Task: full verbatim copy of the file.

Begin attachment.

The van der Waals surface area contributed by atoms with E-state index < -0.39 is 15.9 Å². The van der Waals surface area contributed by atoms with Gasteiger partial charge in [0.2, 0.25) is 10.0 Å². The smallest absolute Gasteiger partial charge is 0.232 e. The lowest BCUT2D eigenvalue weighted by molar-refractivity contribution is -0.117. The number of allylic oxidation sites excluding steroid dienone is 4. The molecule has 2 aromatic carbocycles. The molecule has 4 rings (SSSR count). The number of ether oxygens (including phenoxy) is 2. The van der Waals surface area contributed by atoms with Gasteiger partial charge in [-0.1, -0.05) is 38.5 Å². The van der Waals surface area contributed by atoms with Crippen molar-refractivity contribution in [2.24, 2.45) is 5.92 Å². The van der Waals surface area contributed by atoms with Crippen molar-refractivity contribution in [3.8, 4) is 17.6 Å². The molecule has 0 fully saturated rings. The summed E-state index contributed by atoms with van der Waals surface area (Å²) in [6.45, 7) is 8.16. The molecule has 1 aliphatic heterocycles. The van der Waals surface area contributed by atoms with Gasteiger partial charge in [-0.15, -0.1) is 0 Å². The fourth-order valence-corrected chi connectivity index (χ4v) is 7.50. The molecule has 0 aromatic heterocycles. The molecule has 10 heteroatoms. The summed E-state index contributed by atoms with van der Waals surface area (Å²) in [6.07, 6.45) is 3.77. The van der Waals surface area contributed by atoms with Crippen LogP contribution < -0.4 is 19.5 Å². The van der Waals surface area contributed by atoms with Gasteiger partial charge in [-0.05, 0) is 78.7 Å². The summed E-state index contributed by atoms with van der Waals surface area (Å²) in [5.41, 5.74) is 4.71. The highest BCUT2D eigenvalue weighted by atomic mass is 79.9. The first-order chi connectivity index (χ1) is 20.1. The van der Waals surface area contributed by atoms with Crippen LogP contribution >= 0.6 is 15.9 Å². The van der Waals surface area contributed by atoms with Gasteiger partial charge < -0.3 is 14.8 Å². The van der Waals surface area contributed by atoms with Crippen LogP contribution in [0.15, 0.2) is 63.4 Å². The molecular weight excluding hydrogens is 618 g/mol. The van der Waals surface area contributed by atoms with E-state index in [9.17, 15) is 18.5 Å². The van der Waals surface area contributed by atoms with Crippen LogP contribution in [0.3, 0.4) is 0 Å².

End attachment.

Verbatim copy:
The van der Waals surface area contributed by atoms with E-state index < -0.39 is 15.9 Å². The van der Waals surface area contributed by atoms with Gasteiger partial charge in [0.2, 0.25) is 10.0 Å². The smallest absolute Gasteiger partial charge is 0.232 e. The lowest BCUT2D eigenvalue weighted by molar-refractivity contribution is -0.117. The number of allylic oxidation sites excluding steroid dienone is 4. The molecule has 2 aromatic carbocycles. The molecule has 4 rings (SSSR count). The number of ether oxygens (including phenoxy) is 2. The van der Waals surface area contributed by atoms with Gasteiger partial charge in [-0.1, -0.05) is 38.5 Å². The van der Waals surface area contributed by atoms with Crippen molar-refractivity contribution in [2.24, 2.45) is 5.92 Å². The van der Waals surface area contributed by atoms with Crippen molar-refractivity contribution in [3.8, 4) is 17.6 Å². The molecule has 0 fully saturated rings. The summed E-state index contributed by atoms with van der Waals surface area (Å²) in [6.45, 7) is 8.16. The molecule has 1 aliphatic heterocycles. The van der Waals surface area contributed by atoms with Gasteiger partial charge in [-0.15, -0.1) is 0 Å². The fourth-order valence-corrected chi connectivity index (χ4v) is 7.50. The molecule has 0 aromatic heterocycles. The molecule has 10 heteroatoms. The summed E-state index contributed by atoms with van der Waals surface area (Å²) in [6.07, 6.45) is 3.77. The van der Waals surface area contributed by atoms with Crippen LogP contribution < -0.4 is 19.5 Å². The van der Waals surface area contributed by atoms with Gasteiger partial charge in [-0.05, 0) is 78.7 Å². The summed E-state index contributed by atoms with van der Waals surface area (Å²) in [5.41, 5.74) is 4.71. The highest BCUT2D eigenvalue weighted by atomic mass is 79.9. The first-order chi connectivity index (χ1) is 20.1. The van der Waals surface area contributed by atoms with Crippen LogP contribution >= 0.6 is 15.9 Å². The van der Waals surface area contributed by atoms with Gasteiger partial charge < -0.3 is 14.8 Å². The van der Waals surface area contributed by atoms with Crippen LogP contribution in [0.15, 0.2) is 63.4 Å². The molecular weight excluding hydrogens is 618 g/mol. The van der Waals surface area contributed by atoms with E-state index in [9.17, 15) is 18.5 Å². The van der Waals surface area contributed by atoms with Crippen LogP contribution in [0.3, 0.4) is 0 Å².